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Malawi is a small landlocked country in Southern Africa. With a majority of livelihoods dependent on agriculture, Malawians are highly vulnerable to the effects of climate-related shocks and stresses. Most rural families experience poverty, with those headed by women suffering the most.

Relying on small parcels of densely cultivated land for their livelihoods, rural Malawians are highly affected by climate change. Episodes of drought as well as severe flooding are increasing in frequency, intensity and unpredictability, giving the most vulnerable households inadequate time to recover.

Malawi’s challenges are also compounded by high rates of HIV infection (at 9.6 percent), low primary school completion rate (at 51 percent) and chronic under-nutrition (at 37 percent for children under 5).  While the short-term impacts of COVID-19 on the economy of Malawi have not been as heavy as in other African countries, global restrictions in movements have affected trade and the tourism. Government containment measures have affected employment and income loss predominately for poor urban households. 

WFP Malawi is also emphasizing its transition from relief to resilience, addressing the root causes of food insecurity and scaling up its interventions with a focus on integrated resilience. WFP continues to partner with the Government, other UN agencies, NGOs, civil society and the private sector to achieve the Sustainable Development Goals (SDGs) by 2030, with a particular emphasis on reaching Zero Hunger (SDG 2), and aligning with Government’s strategies, particularly the Vision 2063.  

Building resilience and food security through climate services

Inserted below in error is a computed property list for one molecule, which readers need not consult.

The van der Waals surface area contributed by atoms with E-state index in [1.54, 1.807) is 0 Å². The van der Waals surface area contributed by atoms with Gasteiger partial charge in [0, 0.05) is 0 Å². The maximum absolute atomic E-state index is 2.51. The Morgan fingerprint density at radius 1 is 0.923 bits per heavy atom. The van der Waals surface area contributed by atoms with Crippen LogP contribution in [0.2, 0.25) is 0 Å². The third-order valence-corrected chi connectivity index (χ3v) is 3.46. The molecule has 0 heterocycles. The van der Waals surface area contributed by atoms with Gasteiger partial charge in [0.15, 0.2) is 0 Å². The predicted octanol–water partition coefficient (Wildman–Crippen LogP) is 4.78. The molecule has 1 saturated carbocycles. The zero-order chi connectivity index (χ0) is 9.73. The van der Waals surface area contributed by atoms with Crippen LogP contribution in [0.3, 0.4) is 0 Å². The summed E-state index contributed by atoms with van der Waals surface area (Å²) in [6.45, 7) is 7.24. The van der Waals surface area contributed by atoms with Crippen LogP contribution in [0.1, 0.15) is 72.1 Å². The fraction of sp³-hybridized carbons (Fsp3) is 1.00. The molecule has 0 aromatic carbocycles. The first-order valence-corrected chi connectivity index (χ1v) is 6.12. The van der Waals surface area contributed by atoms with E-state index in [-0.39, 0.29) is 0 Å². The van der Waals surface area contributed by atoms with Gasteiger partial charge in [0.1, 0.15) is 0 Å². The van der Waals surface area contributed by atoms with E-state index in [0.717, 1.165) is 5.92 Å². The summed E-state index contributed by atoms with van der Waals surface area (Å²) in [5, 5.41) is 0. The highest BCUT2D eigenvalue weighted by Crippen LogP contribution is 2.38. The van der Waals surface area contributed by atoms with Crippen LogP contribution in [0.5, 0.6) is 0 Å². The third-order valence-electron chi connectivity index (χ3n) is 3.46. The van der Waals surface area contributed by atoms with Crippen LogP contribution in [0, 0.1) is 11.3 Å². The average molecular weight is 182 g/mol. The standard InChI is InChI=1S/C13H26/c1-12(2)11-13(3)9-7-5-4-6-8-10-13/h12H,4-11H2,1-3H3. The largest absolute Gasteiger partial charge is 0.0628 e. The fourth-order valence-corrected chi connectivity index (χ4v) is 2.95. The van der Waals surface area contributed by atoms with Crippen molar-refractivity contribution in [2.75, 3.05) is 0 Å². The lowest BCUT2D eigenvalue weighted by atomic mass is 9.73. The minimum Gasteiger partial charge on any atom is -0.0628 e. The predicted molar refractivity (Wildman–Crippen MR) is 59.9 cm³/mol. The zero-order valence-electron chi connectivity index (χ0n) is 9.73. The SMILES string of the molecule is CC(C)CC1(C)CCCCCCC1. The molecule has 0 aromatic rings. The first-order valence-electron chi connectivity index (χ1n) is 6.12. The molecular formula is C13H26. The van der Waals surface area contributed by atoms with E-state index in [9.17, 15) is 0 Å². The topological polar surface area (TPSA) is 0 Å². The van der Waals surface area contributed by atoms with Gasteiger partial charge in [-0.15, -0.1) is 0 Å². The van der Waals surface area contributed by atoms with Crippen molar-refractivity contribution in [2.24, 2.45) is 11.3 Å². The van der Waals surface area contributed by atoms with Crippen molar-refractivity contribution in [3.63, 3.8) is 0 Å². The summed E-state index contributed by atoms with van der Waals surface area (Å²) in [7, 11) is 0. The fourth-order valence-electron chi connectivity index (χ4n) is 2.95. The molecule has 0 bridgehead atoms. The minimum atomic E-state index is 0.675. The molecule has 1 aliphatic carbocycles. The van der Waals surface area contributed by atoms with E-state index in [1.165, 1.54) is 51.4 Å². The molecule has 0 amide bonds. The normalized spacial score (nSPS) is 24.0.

What the World Food Programme is doing in Malawi

WFP has also put in place measures to safeguard the health and well-being of staff across its operations, ensuring continued implementation despite the challenges posed by the pandemic. In addition, as Logistics Cluster co-lead, WFP supports to the Government providing increased logistical support by with a wide range of services to the Humanitarian community like setting up screening areas at the airports as well as isolation centres, treatment and vaccinations spaces in hospitals and refugee camp.
Food assistance to refugees in Malawi
Around 43,000 refugees and asylum seekers are registered in the Dzaleka refugee camp in Malawi. Political instability and social unrest in the Great Lakes and Horn of Africa regions have resulted in a continued flow of refugees into Malawi for over two decades. WFP works to achieve and maintain food security among refugees, transitioning from monthly food distributions to cash-based transfers, as well as promoting income generating activities to increase self-reliance. Despite gains made in improving financial independence, the majority living in camps have no access to livelihood activities, and WFP assistance is the only reliable and predictable source of food for them.
Restoring food security and livelihoods
WFP provides relief assistance in times of emergency to save lives and protect livelihoods. The Malawi Country Office is continuing its shift towards resilience, focusing on addressing the structural causes of hunger and aligning that work with resilience interventions wherever possible. WFP is mainstreaming an integrated package of risk management strategies seeking to graduate food and nutrition insecure farming communities from subsistence to surplus-producing livelihoods.
School meals and nutrition
WFP supports education through the provision of daily meals to around 600,000 school children in 452 primary schools, where possible prioritizing the home-grown school feeding approach that promotes using fresh foods bought from local smallholder farmers. WFP is also mainstreaming social behaviour change communication messaging on nutrition in order to prevent malnutrition, and raise awareness on COVID-19 prevention.



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